San Francisco Journal of Books seeks reviewers

The new online publication, San Francisco Journal of Books, publishes thought-provoking reviews of new fiction and nonfiction from across the publishing spectrum.

We believe that the divide between literary and genre fiction is often arbitrary, that good writing spans subject and genres, and that book culture is alive and well in America. San Francisco Journal of Books aims to be part of a growing network of serious online review sites that is filling the void left by traditional newspapers.

San Francisco Journal of Books is currently seeking reviewers. Apply to be a reviewer, or submit your book reviews, here. To apply, you must provide a brief bio, along with links to at least two previously published reviews. You may also submit the full text of a proposed review by email at sfjournalofbooks at g mail dot com. San Francisco Journal of Books welcomes reviews from published authors (links to your website and your book will appear alongside your review), as well as current graduate students in literature and creative writing.

Authors, publicists, and publishers may submit a book for review here.

Touch & Go by Lisa Gardner

With The Killing–AMC’s moody Seattle-centric drama series about a smart, nervous, possibly mentally ill, and extremely dedicated female detective attempting to unravel the murder of a young girl–only a distant memory, I’ve been jonesing for a thriller with a woman in the starring role. (Yes, I am a novelist who wholeheartedly admits to watching TV, and not just Downton Abbey.) Series like The Killing are few and far between, but Lisa Gardner’s latest novel, Touch and Go, managed to momentarily fill the void.

The novel opens with the kidnapping of the wealthy Denbe family–the parents and a teenaged daughter–from their home. The investigation is complicated by the fact that the family are such pillars of the community that no one wants to step on their toes, and the company they own has hired its own investigator. Some posturing ensues–whose jurisdiction is it, just who gets to touch what evidence–though ultimately, the various parts find a way to work together. The large cast of characters includes the secretive family members, a bunch of bad-ass kidnappers, D.D. Warren (whom Gardner fans will recognize from the eponymous series),  and another recurring character, Tessa Leoni from Love You More. Added to the mix is a sheriff named Wyatt Foster. Gardner is masterful, of course, at creating suspense, and Touch & Go is no exception. This is a fun ride, a well-plotted pot-boiler that will keep you turning pages.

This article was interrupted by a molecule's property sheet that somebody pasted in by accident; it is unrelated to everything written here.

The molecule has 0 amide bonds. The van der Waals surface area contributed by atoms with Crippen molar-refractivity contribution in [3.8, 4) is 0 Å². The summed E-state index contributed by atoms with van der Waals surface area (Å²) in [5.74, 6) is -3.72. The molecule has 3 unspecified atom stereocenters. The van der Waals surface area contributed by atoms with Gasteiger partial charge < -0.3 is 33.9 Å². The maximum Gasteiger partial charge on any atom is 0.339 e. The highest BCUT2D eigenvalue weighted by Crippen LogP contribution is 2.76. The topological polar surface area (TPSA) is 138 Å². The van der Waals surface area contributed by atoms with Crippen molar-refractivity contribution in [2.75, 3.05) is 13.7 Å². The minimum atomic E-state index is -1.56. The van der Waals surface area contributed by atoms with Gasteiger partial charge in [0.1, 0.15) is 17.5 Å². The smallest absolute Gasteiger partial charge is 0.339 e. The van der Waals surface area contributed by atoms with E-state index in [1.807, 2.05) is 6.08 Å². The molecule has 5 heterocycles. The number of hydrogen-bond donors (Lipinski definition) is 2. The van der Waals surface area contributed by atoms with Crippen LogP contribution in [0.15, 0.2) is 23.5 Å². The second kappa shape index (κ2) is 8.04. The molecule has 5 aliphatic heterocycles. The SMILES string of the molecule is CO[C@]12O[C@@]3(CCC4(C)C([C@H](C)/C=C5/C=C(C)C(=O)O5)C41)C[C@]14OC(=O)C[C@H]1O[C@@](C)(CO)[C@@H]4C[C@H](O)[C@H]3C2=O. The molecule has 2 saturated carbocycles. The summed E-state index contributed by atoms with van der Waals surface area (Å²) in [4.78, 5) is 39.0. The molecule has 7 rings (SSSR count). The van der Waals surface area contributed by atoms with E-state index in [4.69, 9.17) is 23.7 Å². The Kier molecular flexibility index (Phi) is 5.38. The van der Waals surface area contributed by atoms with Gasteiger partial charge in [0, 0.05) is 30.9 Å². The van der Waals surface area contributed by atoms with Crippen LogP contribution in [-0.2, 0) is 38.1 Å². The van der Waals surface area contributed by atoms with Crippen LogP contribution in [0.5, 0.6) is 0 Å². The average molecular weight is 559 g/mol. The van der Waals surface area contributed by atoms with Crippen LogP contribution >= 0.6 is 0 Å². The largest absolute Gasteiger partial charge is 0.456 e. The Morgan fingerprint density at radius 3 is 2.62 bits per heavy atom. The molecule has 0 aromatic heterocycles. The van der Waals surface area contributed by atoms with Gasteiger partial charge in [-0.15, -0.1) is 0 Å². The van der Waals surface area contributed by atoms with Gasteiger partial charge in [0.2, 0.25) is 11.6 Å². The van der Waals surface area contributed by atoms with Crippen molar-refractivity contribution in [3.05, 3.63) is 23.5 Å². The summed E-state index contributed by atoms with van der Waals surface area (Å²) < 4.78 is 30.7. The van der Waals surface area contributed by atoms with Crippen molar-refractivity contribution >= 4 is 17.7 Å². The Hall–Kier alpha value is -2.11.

Note: This is a paid review for BlogHer Book Club but the opinions expressed are my own.

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The Next Time You See Me

The Next Time You See Me by Holly Goddard Jones

The Next Time You See MeThe Next Time You See Me, the debut novel by Holly Goddard Jones, is a literary mystery in the tradition of Kate Atkinson. The novel opens with the discovery of a body in the woods by a misfit middle-schooler named Emily Houchens. The novel’s plot hinges on Emily’s strange reaction to the body; rather than telling the police or her parents, she keeps the knowledge to herself, relishing the secret and hoping to share it with the boy in her class on whom she has a crush, a wealthy kid named Christopher whose repeated cruelty to Emily is the source of the most heart-wrenching scenes in the book.

Soon, we meet young schoolteacher Susanna, the only person in the small factory town who believes foul play may be involved in the disappearance of her sister, Ronnie, who has a reputation as a drinker and troublemaker. Susanna, who is suffering through an unhappy marriage, isn’t an easy character to like, but she is believable in her complexity. While attempting to get the police to pay attention to her sister’s disappearance, Susanna takes her bullied student, Emily, under her protection.

The novel is told in a shifting third person point of view. In addition to Emily and Susanna, we hear from  Emily’s neighbor, a quiet factory worker named Wyatt, as well as from the lonely middle-aged nurse who cares for him and the detective whom Susanna regrets turning down for a date a decade ago, when they were in high school. While this is a small town, the residents, each trapped in his or her own private struggles, are not always aware of what links them; their failure to truly understand one another gives this the feel not of an idyllic small town but rather of a community falling apart at the seams, its deterioration at once physical, economic, and moral.